BY MATT VERRI
Joe Joyce believes he is being massively underestimated ahead of his fight with Daniel Dubois on Saturday night.
The 35-year-old will be the underdog when he enters the ring, but intends to put a stop to Dubois’ smooth ascension through the heavyweight ranks.
One bookmakers had Joyce as a 3/1 underdog for the bout, which will be staged at Church House in Westminster.
And the former Earlsfield ABC amateur is even 9/2 for an inside-the-distance victory even though he has halted all but one of his 11 opponents.
“On paper I should be the favourite, but Dubois is going in with a journeyman according to the bookies,” Joyce told Behind The Gloves podcast.
“Frank Warren [Queensberry Promotions promoter] has pushed Dubois into this limelight, with all the showreels of him knocking out guys.
“It seems like they’re lining him up with a lot of other fighters, even though he’s got me in his immediate future. It’s a mistake to overlook me.
“He’s definitely explosive and strong, but I predict I’ll stop him. I could win on points, but I’d like to knock him out because of what he’s said.
“I’d like to take his scalp, and have no people arguing about it after the fight.”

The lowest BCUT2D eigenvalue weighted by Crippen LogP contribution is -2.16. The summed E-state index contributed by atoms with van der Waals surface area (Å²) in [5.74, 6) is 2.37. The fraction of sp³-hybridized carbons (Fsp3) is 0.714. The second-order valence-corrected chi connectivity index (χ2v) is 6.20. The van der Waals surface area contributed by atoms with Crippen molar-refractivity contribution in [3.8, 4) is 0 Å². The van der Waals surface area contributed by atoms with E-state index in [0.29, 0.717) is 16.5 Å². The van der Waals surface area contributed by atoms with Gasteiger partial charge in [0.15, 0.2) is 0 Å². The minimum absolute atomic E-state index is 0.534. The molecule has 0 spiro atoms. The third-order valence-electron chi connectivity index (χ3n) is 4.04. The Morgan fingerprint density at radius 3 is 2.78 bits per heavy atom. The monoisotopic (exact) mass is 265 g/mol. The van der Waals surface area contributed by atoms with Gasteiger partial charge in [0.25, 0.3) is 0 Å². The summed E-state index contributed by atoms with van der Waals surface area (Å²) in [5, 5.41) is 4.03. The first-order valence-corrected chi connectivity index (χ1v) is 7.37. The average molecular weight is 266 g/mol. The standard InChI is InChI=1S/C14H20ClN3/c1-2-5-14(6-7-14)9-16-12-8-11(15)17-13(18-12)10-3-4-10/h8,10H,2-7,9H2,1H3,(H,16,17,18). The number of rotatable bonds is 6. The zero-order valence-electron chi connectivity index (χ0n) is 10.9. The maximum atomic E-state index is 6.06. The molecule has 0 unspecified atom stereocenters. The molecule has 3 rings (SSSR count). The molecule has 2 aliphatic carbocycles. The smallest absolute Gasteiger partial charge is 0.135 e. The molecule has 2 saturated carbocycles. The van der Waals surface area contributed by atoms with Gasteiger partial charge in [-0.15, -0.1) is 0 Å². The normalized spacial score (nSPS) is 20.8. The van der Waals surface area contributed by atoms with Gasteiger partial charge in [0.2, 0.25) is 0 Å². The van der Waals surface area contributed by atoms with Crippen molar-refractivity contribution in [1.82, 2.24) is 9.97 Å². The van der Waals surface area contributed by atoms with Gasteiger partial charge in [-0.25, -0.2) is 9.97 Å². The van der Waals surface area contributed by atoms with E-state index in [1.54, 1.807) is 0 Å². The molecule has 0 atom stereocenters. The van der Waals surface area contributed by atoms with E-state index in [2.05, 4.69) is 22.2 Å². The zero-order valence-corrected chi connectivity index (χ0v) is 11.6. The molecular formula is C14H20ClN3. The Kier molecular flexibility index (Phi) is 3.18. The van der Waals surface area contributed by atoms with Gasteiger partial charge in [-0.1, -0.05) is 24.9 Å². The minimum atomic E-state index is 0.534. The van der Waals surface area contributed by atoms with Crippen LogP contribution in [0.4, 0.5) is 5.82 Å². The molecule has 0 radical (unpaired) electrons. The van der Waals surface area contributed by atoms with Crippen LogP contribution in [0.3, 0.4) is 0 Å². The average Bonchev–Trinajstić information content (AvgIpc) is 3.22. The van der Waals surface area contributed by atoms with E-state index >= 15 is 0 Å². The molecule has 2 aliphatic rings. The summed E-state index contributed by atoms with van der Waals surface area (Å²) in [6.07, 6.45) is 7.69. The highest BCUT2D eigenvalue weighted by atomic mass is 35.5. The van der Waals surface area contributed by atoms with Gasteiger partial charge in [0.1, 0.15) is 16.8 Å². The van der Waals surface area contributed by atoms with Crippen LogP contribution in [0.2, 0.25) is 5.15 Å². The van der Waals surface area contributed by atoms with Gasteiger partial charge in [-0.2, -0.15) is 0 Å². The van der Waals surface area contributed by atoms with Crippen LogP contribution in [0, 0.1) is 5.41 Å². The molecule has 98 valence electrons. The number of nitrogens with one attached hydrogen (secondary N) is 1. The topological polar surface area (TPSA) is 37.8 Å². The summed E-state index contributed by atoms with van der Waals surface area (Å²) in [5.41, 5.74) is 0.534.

Although it will be just his 12th professional bout, Joyce has a wealth of amateur experience to fall back on, including an Olympic silver medal, and feels those big occasions will serve him well.
“It’s easier when you’re young and fresh, you just want to do more and more,” he admitted.
“I have to be a bit wiser now with my training regimes, but with that comes experience – you know when to push yourself.
“Come fight night, you’ve done it loads of times and you can be comfortable going through your routine.
“I tend to deliver when I fight, and that’s what I plan to do again.”
Please support your local paper by making a donation
Please make cheques payable to “MSI Media Limited” and send by post to South London Press, Unit 112, 160 Bromley Road, Catford, London SE6 2NZ
Housing Secretary Robert Jenrick has encouraged everyone in the country who can afford to do so to buy a newspaper, and told the Downing Street press briefing recently: “A free country needs a free press, and the newspapers of our country are under significant financial pressure”.
So if you have enjoyed reading this story, and if you can afford to do so, we would be so grateful if you can buy our newspaper or make a donation, which will allow us to continue to bring stories like this one to you both in print and online.